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Shal. Sir John, heaven bless you,
prosper your affairs, and send us peace! As you return, visit my house; let our old acquaintance be renewed: peradventure, I will with you to the court.
Fal, I would you would, master Shallow.
Shal. Go to; I have spoke, at a word. Fare you well.
Exeunt SHALLOW and Silence. Fal. Fare you well, gentle gentlemen. On, Bardolph; lead the men away. [Exeunt BARDOLPH, Recruits, &c.] As I return, I will fetch off these justices: I do see the bottom of justice Shallow. Lord, lord, how subject we old men are to this vice of lying! This same starved justice hath done nothing but prate to me of the wildness of his youth, and the feats he hath done about Turnbullstreet;' and every third word a lie, duer paid to the hearer than the Turk's tribute. I do remember him at Clement's-inn, like a man made after supper of a cheese-paring: when he was naked, he was, for all the world, like a forked radish, with a head fantastically carved upon it with a knife: he was so forlorn, that his dimensions to any thick sight were invisible: he was the very Genius of famine; yet lecherous as a monkey, and the whores called him-mandrake: he came ever in the rear-ward of the fashion; and sung those tunes to the over-scutched & huswifes that he heard the carmen whistle, and sware-they were his fancies, or his good-nights. And now is this Vice's dagger' become a squire; and talks as fa
- about Turnbull-street;] Turnbull or Turnmill-street, is near Cow-cross, West Smithfield.
over-scutched-) That is, whipt, carted.
fancies, or his good-nights.] Fancies and Goud-nights were the titles of little poems.
| And now is this Vice's dagger-) By Vice here the poet means that droll character in the old plays equipped with asses ears and a wooden dagger. The word Vice is abbreviation of Device. VOL. V.
Their cold intent, tenour and substance, thus:-
Enter a Messenger.
Now, what news?
Mowb. The just proportion that we gave them out. Let us sway on, and face them in the field.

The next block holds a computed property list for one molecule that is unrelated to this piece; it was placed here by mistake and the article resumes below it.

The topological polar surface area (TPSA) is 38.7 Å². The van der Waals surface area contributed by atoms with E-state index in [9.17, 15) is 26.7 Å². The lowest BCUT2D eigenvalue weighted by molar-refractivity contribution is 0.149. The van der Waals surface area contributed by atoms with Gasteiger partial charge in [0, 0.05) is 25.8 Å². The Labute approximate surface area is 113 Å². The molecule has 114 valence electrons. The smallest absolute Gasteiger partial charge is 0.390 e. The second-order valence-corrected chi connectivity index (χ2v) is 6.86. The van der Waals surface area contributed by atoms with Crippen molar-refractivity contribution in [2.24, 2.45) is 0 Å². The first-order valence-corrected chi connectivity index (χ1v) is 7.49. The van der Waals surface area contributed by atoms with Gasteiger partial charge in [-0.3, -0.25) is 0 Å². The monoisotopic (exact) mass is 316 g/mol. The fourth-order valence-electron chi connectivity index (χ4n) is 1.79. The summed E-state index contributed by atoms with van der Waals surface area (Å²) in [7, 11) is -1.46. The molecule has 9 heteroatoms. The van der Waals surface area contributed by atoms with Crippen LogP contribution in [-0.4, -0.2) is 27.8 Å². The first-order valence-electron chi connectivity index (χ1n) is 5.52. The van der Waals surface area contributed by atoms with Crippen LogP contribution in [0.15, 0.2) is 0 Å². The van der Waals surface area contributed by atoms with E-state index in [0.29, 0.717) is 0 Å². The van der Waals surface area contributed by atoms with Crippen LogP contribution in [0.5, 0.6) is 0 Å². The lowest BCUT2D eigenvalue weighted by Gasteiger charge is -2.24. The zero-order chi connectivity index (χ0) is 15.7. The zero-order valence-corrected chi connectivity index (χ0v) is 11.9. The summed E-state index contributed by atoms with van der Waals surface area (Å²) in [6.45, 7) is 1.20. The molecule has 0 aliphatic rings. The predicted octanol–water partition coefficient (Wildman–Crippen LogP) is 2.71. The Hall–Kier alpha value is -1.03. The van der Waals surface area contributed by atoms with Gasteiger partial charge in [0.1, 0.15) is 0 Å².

Arch. What well-appointed leader* fronts us here?
West. Health and fair greeting from our general, The prince, lord John and duke of Lancaster.
Arch. Say on, my lord of Westinoreland, in peace; What doth concern your coming? West.
Then, my lord, Unto your grace do I in chief address The substance of my speech. If that rebellion Came like itself, in base and abject routs, Led on by bloody youth, guarded with rage,
well-appointed— ] i.e. completely accoutred.
guarded with rage,] Guarded is an expression taken from dress; it means the same as faced, turned up.
And countenanc'd by boys, and beggary;
fair honours. You, lord archbishop,-
the obstructions, which begin to stop Our very veins of life. Hear me more plainly.
graves,] For graves Dr. Warburton very plausibly reads glaives, and is followed by Sir Thomas Hanmer. But we might perhaps as plausibly read greaves, i. e. armour for the legs, a kind of boots.
I have in equal balance justly weigh'd
West. When ever yet was your appeal denied? Wherein have you been galled by the king? What
hath been suborn’d to grate on you?
Arch. My brother general, the commonwealth,
our griefs -] i. e. our grievances.
commotion's bitter edge?] i. e. the edge of bitter strife and commotion; the sword of rebellion.
My brother general, &c.
I make my quarrel in particular.] The sense is this" My brother general, the commonwealth, which ought to distribute its